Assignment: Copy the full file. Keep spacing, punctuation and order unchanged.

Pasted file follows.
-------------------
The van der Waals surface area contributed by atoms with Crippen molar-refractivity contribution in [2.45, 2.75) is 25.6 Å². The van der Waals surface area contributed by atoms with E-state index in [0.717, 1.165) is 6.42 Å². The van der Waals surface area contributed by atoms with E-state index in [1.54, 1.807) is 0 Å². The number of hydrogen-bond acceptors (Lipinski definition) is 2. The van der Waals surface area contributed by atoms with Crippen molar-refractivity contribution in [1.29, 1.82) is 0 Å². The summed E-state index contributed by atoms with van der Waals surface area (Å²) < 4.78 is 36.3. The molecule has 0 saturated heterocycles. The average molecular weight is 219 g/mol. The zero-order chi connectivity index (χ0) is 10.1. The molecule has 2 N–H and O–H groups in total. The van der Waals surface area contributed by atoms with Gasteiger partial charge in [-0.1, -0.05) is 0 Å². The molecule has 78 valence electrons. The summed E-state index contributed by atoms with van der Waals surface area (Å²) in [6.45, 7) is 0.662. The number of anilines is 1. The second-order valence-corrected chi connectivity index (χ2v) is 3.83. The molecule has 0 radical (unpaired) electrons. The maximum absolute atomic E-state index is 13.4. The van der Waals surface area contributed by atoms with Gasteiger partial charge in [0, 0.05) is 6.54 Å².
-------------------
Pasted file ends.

The van der Waals surface area contributed by atoms with Crippen molar-refractivity contribution in [2.45, 2.75) is 25.6 Å². The van der Waals surface area contributed by atoms with E-state index in [0.717, 1.165) is 6.42 Å². The van der Waals surface area contributed by atoms with E-state index in [1.54, 1.807) is 0 Å². The number of hydrogen-bond acceptors (Lipinski definition) is 2. The van der Waals surface area contributed by atoms with Crippen molar-refractivity contribution in [1.29, 1.82) is 0 Å². The summed E-state index contributed by atoms with van der Waals surface area (Å²) < 4.78 is 36.3. The molecule has 0 saturated heterocycles. The average molecular weight is 219 g/mol. The zero-order chi connectivity index (χ0) is 10.1. The molecule has 2 N–H and O–H groups in total. The van der Waals surface area contributed by atoms with Gasteiger partial charge in [-0.1, -0.05) is 0 Å². The molecule has 78 valence electrons. The summed E-state index contributed by atoms with van der Waals surface area (Å²) in [6.45, 7) is 0.662. The number of anilines is 1. The second-order valence-corrected chi connectivity index (χ2v) is 3.83. The molecule has 0 radical (unpaired) electrons. The maximum absolute atomic E-state index is 13.4. The van der Waals surface area contributed by atoms with Gasteiger partial charge in [0, 0.05) is 6.54 Å².